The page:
Brisbane Strikers FC
|Full name||Brisbane Strikers Football Club|
|2013||NPL Queensland, 4th|
|Website||Club home page|
National Soccer League 1994-2004
Brisbane's first representation in the National Soccer League (NSL) – (then known as the Philips Soccer League (PSL)) came from Brisbane City, who still play in the Brisbane competition, and Brisbane Lions. Brisbane City won the first two national knockout competitions, by defeating Marconi in 1977 and West Adelaide in 1978. Brisbane Lions won the knockout competition in 1981, also defeating West Adelaide. Brisbane City left the NSL in after the 1986 season and Brisbane Lions after the 1988 season.
The next Brisbane team in the NSL was Brisbane United, who played from 1991 to 1993. From their demise came the Brisbane Strikers in the 1994 season.
Initially the Brisbane Strikers were owned by the Queensland Soccer Federation, which handed the running of the club to a Trust Management Group composed of Ian Brusasco ( a former President of the Queensland Soccer Federation and the Australian Soccer Federation), Dr Clem Jones (former Lord Mayor of Brisbane) and leading football official Frank Speare.
Coached by Bruce Stowell for three seasons, the Strikers steadily improved their position in the NSL pecking order, finishing fourth in 1995/96 to qualify for their first NSL finals appearance in which they lost a semi-final playoff over two legs to Sydney United.
But revenge was just around the corner in the most extraordinary of circumstances. In the 1996/97 season the Strikers were led by player-coach Frank Farina and finished second on the NSL ladder to Sydney United before going on to beat United in their semi-final to set up a home grand final – against the same team.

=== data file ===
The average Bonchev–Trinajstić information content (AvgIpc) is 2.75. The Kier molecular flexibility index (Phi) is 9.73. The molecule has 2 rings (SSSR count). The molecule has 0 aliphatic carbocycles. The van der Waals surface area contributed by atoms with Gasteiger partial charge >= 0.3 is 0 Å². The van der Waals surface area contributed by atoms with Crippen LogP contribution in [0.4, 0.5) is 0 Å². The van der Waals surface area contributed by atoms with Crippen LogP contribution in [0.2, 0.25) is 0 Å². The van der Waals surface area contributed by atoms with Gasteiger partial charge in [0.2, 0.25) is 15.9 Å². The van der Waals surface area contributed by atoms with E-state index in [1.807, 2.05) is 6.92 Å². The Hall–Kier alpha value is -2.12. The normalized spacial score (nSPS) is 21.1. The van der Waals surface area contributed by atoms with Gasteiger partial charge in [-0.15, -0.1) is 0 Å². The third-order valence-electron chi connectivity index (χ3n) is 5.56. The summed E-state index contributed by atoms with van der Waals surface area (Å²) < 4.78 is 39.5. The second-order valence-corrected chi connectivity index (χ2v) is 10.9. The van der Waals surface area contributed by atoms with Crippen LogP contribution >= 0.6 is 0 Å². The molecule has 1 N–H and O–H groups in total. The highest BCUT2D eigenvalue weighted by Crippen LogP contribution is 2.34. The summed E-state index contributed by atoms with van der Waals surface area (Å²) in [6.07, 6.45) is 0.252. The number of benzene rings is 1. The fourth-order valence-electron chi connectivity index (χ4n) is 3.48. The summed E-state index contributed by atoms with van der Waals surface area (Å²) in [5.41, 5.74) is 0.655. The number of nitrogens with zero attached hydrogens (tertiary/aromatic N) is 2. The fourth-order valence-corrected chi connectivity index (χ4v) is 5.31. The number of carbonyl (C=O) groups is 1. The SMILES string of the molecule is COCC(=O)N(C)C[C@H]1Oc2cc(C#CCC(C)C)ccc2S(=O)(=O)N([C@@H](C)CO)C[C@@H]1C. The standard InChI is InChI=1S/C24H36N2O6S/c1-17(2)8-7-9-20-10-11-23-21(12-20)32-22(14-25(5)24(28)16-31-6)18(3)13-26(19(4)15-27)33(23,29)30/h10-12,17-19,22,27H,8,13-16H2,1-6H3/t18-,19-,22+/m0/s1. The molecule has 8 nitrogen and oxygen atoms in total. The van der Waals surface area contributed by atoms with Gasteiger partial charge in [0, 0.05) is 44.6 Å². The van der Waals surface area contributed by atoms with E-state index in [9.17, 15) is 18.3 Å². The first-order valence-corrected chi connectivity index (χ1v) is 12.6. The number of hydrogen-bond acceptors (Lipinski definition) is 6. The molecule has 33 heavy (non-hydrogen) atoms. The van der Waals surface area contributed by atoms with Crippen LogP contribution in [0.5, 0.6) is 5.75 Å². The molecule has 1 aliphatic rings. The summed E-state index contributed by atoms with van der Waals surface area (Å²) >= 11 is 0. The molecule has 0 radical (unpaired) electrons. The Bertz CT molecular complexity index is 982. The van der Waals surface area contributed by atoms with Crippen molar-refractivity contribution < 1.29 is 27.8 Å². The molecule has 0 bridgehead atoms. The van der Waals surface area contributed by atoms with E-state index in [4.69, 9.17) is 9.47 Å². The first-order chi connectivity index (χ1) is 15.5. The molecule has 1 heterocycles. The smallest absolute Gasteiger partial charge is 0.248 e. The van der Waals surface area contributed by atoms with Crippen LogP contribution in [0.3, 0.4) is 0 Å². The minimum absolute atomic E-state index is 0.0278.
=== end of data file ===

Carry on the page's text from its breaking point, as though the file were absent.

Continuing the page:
At a time when football was struggling for mainstream acceptance and credibility in Australia, NSL Grand Finals – the pinnacle of club football in Australia – generally drew crowds between 12,000 and 25,000. But the 1997 Grand Final, played at Lang Park in Brisbane, completely changed perceptions of football’s standing in Australia when it drew a capacity 40,446 spectators to watch the Brisbane Strikers beat Sydney United 2-0 with goals by Farina and Rod Brown.
This was a watershed moment for football in Australia but the Strikers struggled the next season, finishing twelfth. Nevertheless, a significant event in the history of the club occurred in 1998 when the QSF divested itself of its ownership, which passed to the Strikers Football Club Pty Ltd.
Scarcely three years after the club had played its part in Australian club football’s proudest moment it was dealt a savage blow when Soccer Australia, as part of a restructuring of the national competition, refused the Brisbane Strikers’ application for a place in the new league, citing financial reasons for doing so. This left the national league without a representative from the country’s third most populous state. Outrage ensued within Queensland and northern New South Wales, with politicians, supporters and the general public waging a vigorous campaign to have the club reinstated to the national league. This eventually convinced Soccer Australia to reverse its decision and grant the Strikers Football Club Pty Ltd a licence for the 2000/2001 season.
Back on the field, under coach John Kosmina, the Strikers justified the efforts of those who fought for their place in the national competition by finishing fourth and qualifying for the NSL finals against all the expectations of those south of the border. While eventual premiers, South Melbourne FC, prevailed over the Strikers in their two-legged semi-final, the Strikers had flown the flag for Queensland with honour.
The next season, however, saw the Strikers struggle again and led to the club parting ways with Kosmina. Despite a host of coaches showing interest in the vacancy, including some from overseas, the Strikers took the bold step of appointing 28-year-old club captain Stuart McLaren as head coach, assisted by Luciano Trani. Together the two formed an innovative combination, assembling a squad of unsung players from the local leagues and turning them into a team which took the club back into the 2003/04 NSL finals only to lose a memorable semi-final play-off to Adelaide United.
That season was the last for the NSL. A strong reform movement within the game in Australia had seen a new Soccer Australia Board appointed (which would change its name to Football Federation Australia) under the Chairmanship of Frank Lowy and the new governing body set about creating a new national competition called the A-League.